Updated: Jun 14, 2022
By Beth Norcross & Meighan Fraga
As we move into Advent and Hanukkah, both celebratory of light in the midst of darkness, we might not be fully convinced. Despite the glow of artificial light all around us, our bodies remember an earlier time -- an anxious time -- when the only hope against the growing darkness was the light of the fire. In Gayle Boss’s beautiful and profound work, All Creation Waits: The Advent Mystery of New Beginnings, she describes how the early peoples might have viewed this time of year:
Each day throughout the fall they watched the light dwindle, felt the warmth weaken. It made them anxious, edgy. . . Throughout December, as the sun sank and sank to its lowest point on their horizon, they felt the shadow of primal fear—fear for survival—crouching over them. . . Yes, last year the sun had returned to their sky. But what if, this year, it didn’t? . . . Our bodies still ask that question.
Our bodies still ask that question.
In particular, when our political and cultural climate feels particularly grim, we can intuitively feel the dark time -- both literally and metaphorically.
What does the Spirit have to teach us for this time? What does nature, infused by the Spirit, have to teach us for this time?
The first hard truth that nature teaches us is that darkness is a necessity for ecological systems. It provides cover from predators, relief from the cold for those who nest and burrow, and for many, a time of much-needed rest, healing and renewal. Faced with impending darkness, critters and creatures have several different responses. Some flee to warmer and sunnier climes, some slow down and withdraw, while still others stay active and resist.
In All Creation Waits, Gayle Boss describes how several specific creatures respond to the darkness of winter. We found one essay, in which she describes how female skunks confront the cold and darkness, particularly intriguing. This critter, generally solitary and independent, spends much of the fall readying herself for winter by eating as much as possible and creating a warm, deep nest. “But when winter begins nipping at her shoulder, she compromises. . . Solitary the rest of the year, here she folds herself into others.” She leaves her own nest to join with three to nine other females. “What matters is not whose nest, but togetherness.” Occasionally, one will poke her head out of the nest to see if there might be some food available. But mostly they sleep -- the fatter, heartier ones less so, the slimmer more needful ones more. Many are carrying young that will be born in the spring.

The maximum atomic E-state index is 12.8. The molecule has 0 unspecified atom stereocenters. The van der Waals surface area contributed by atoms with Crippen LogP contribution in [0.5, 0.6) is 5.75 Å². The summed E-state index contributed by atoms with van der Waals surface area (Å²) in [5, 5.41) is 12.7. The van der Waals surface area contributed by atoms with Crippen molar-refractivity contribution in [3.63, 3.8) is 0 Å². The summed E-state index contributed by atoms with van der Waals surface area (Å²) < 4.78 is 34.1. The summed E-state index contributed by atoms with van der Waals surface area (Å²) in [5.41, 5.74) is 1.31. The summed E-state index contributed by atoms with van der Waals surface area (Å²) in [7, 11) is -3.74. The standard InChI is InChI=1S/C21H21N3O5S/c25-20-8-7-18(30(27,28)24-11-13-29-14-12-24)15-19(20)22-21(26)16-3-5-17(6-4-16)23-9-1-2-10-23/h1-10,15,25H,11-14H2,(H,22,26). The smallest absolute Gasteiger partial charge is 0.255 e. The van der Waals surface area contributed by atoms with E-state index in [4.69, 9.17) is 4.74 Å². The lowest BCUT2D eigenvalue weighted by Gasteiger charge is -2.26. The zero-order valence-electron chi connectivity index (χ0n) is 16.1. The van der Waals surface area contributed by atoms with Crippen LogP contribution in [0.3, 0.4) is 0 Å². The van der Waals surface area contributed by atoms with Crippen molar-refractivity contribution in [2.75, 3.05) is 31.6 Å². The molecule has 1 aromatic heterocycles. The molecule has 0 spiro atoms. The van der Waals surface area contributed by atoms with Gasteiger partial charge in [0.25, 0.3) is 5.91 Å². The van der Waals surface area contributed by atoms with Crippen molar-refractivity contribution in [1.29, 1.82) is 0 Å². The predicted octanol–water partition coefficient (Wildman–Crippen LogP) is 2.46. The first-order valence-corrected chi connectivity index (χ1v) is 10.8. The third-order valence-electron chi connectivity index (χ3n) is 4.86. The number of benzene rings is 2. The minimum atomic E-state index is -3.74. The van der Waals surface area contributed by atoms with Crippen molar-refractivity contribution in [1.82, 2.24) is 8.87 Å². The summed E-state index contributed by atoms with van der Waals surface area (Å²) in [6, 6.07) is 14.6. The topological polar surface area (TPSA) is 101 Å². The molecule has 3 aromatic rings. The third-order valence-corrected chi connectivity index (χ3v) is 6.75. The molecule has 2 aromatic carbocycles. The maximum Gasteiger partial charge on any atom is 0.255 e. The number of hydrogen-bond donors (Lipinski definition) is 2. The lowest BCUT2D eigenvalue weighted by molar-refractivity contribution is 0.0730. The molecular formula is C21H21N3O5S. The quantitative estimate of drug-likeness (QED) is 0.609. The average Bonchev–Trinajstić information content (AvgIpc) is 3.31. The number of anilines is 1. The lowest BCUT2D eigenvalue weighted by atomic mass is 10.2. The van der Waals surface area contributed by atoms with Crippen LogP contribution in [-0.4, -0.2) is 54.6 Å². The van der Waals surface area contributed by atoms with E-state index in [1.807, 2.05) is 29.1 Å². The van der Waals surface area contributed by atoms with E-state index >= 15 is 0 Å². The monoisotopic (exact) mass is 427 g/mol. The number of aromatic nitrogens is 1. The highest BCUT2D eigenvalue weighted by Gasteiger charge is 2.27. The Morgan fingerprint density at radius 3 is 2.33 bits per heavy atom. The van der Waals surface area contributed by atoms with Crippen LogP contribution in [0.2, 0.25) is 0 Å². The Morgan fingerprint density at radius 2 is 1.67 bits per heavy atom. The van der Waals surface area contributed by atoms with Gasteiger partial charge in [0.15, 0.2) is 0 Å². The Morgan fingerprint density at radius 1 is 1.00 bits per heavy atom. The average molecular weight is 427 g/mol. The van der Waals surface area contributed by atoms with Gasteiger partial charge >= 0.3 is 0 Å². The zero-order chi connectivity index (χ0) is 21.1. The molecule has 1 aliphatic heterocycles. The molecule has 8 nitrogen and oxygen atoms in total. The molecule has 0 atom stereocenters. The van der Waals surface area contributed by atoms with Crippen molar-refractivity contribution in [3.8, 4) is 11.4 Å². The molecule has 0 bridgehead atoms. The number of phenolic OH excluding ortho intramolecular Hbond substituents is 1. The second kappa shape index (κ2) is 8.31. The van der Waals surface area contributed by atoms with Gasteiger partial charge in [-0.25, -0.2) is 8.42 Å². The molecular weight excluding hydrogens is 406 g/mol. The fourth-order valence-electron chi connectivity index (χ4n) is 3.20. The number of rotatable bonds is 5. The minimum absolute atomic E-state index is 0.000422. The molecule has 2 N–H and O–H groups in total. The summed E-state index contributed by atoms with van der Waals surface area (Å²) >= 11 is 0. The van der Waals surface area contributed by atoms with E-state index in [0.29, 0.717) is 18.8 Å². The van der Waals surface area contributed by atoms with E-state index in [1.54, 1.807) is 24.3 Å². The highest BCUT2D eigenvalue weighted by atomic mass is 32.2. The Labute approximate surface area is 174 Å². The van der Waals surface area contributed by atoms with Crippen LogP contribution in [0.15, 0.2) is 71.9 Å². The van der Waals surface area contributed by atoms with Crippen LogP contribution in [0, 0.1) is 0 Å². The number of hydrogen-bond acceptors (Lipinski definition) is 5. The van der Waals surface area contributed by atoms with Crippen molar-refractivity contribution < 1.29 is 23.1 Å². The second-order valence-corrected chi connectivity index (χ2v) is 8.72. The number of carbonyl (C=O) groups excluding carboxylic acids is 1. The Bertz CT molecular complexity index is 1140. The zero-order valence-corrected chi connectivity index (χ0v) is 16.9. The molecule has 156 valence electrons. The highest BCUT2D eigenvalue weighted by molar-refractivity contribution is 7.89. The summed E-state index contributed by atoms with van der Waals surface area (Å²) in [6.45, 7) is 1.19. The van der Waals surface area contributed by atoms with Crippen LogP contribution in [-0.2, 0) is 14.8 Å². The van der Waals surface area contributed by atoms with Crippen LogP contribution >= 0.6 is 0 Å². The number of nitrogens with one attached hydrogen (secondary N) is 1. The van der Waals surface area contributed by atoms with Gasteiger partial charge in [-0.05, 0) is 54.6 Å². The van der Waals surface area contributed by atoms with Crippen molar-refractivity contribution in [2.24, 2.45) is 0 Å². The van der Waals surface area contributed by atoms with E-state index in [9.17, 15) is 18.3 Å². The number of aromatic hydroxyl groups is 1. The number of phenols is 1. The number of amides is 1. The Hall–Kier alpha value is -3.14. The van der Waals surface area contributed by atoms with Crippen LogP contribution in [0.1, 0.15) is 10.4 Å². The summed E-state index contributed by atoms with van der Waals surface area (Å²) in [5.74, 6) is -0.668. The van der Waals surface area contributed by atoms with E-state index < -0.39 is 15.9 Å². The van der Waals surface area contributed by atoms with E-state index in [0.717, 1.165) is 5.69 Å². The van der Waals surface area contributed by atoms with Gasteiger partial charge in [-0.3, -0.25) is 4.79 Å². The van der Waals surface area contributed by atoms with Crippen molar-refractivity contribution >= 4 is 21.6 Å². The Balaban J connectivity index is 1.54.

Gayle Boss says about the skunk: “In the cold, spare season her survival sense forces her to go deeper.”
We might ask during this season of darkness whether our survival sense is urging us, too, to go deeper. What might that entail? What resources might we find deep within ourselves in the slow rhythms of winter? Is Spirit waiting for us there?
And, despite our inherent independence, are there others with whom we might gather? Who are the slimmer among us who need our warmth? Who have additional internal resources with whom we might snuggle up? What ideas, imaginings, hopes for spring are we carrying through the darkness? How do we nurture those and keep them safe until it is time to release them in the warmth of spring?
For inspiration and guidance, you might check out our suggested reading list and continue to look for our series this month, Finding Our Way Through the Darkness, on our social channels. We will continue to offer short practices and reflections on living with intention and heart in the dark times. Find the first post, which offers a simple Lectio Divina in nature practice, on Facebook here.
Wishing you rest, warmth and renewal during this season of light and dark.
All Creation Waits: The Advent Mystery of New Beginnings by Gayle Boss
Pilgrim at Tinker Creek by Annie Dillard
Winter: A Spiritual Biography of the Season, eds. Gary Schmidt & Susan M. Felch
Winter Hours by Mary Oliver
Dakota: A Spiritual Geography by Kathleen Norris
“For Warmth” by Thich Nhat Hanh
“I am Going to Start Living Like a Mystic” by Edward Hirsch